Vinorelbine for Elderly Patients With Lung Cancer

abstract & commentary

Synopsis: Patients with unresectable nonsmall cell lung cancer older than 70 years of age were randomly assigned to receive supportive care or single-agent vinorelbine on days 1 and 8 of a 21-day cycle. Median survival increased from 21 to 28 weeks in patients treated with vinorelbine (P = 0.03) and the relative hazard of death for vinorelbine-treated patients was 0.65.

Source: The Elderly Lung Cancer Vinorelbine Italian Study Group. J Natl Cancer Inst 1999;91:66-72.

The treatment for lung cancer has not reached the desired level of efficacy. In fact, in many patients, no therapy is offered because of the legitimate concern that treatment does not have a sufficient therapeutic index. The treatment produces toxicity universally and only a small chance for a short extension of survival. A well-known colleague has often referred to the process he goes through with patients as "randomizing them to the Bahamas." Survival extension has been reliably documented mainly with platinum-containing drug regimens1 and these regimens have sufficiently great toxic effects that they are often never considered in old patients.

Vinorelbine is a semisynthetic vinca alkyloid that has impressive phase II activity in lung cancer (23% response rate)2 and was as effective as combined vindesine plus cisplatin in a large randomized trial.3 Therefore, the Elderly Lung Cancer Vinorelbine Italian Study (ELVIS) Group undertook a multicenter prospective randomized trial comparing supportive care with vinorelbine given at 30 mg/m2 IV on days 1 and 8 of a 21-day cycle for six cycles. Eligibility requirements included a histologic diagnosis of nonsmall cell lung cancer, age 70 years or older, ECOG performance status less than 2, and stage IIIB or IV disease. Patients with brain metastases, prior chemotherapy, a prior cancer, or compromised marrow, kidney, or liver function were excluded. Quality-of-life end points were measured with the European Organization for Research and Treatment of Cancer (EORTC) questionnaires QLQ-C30 and QLQ-LC13.

ELVIS investigators terminated the study early because of slow enrollment. They had been aiming to enter 350 patients but stopped the study after 191 patients had been randomly assigned. Of these, 30 had not had sufficient follow-up to evaluate the treatment outcome. Therefore, 161 patients were analyzed, 80 assigned to vinorelbine and 81 to supportive care. Eighty-seven percent of the patients were male, the median age was 74 years, three-fourths had stage IV disease, and four-fifths had ECOG performance status of 1 or greater.

Baseline quality-of-life scores were similar on the two arms. Over time, EORTC functional scales were consistently better for patients receiving vinorelbine than those receiving supportive care alone. Pain and dyspnea were less severe and cognitive function was better with vinorelbine treatment. Vinorelbine produced some toxicity, but it was not severe. Interestingly, survival was significantly better for patients receiving vinorelbine. Median survival was 21 weeks for patients receiving supportive care and 28 weeks for patients receiving vinorelbine (P = 0.03). Survival at 12 months was 14% on the supportive care arm and 32% on the vinorelbine arm. Using the estimated relative hazard of death analysis, those receiving vinorelbine were 0.65 as likely to die. The response rate to vinorelbine was 20%.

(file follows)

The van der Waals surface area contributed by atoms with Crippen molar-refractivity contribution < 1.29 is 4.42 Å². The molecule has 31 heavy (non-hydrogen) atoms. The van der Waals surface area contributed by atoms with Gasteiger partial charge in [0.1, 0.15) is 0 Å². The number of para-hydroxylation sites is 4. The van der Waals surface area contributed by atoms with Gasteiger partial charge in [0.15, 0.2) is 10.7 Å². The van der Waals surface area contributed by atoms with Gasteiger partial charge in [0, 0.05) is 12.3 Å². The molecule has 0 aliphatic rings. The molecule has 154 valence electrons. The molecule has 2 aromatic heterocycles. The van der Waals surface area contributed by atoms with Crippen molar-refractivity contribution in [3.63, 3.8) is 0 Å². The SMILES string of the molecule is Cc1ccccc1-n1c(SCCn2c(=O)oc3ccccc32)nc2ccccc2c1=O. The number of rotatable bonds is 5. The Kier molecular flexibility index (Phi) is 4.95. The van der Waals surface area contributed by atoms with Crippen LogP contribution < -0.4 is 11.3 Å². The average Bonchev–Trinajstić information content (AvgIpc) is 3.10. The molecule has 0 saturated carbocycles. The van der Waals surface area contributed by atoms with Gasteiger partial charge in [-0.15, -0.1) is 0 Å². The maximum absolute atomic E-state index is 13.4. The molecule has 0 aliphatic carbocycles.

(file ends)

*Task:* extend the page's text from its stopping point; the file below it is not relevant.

The results of this trial were even better than the ELVIS Group had hoped. They were aiming for an improvement in quality of life, which they obtained, but in addition, they saw significant differences in survival—the median survival improved almost two months and the one-year survival was doubled. The toxicity from vinorelbine was modest. The incidence of grade 3 or 4 leukopenia was only 7% and only three patients stopped treatment as a consequence of constipation.

This was a pretty sick group of patients and they appeared to benefit from the therapy at least as much as younger patients treated with more aggressive and toxic regimens. One implication of this study is that best supportive care may not be a necessary control arm for patients on future trials. Vinorelbine was safe and effective and prolonged survival. It should probably become the standard control arm of any randomized trial that attempts to make further improvements in treatment outcome. Therapeutic nihilism does not seem to be justified when it is clear that both the length and quality of life are prolonged by an intervention. Thus, while the effect of the treatment was modest, it appears that vinorelbine should be the treatment of choice in nonsmall cell lung cancer patients, particularly in those who are over age 70 years. I think we all owe the ELVIS Group a tribute: So ELVIS, thank you....thank you very much.


1. Non-Small-Cell Lung Cancer Collaborative Group. BMJ 1995;311:899-909.

2. Gridelli C, et al. Eur J Cancer 1997;33:392-397.

3. LeChevalier T, et al. J Clin Oncol 1994;12:360-367.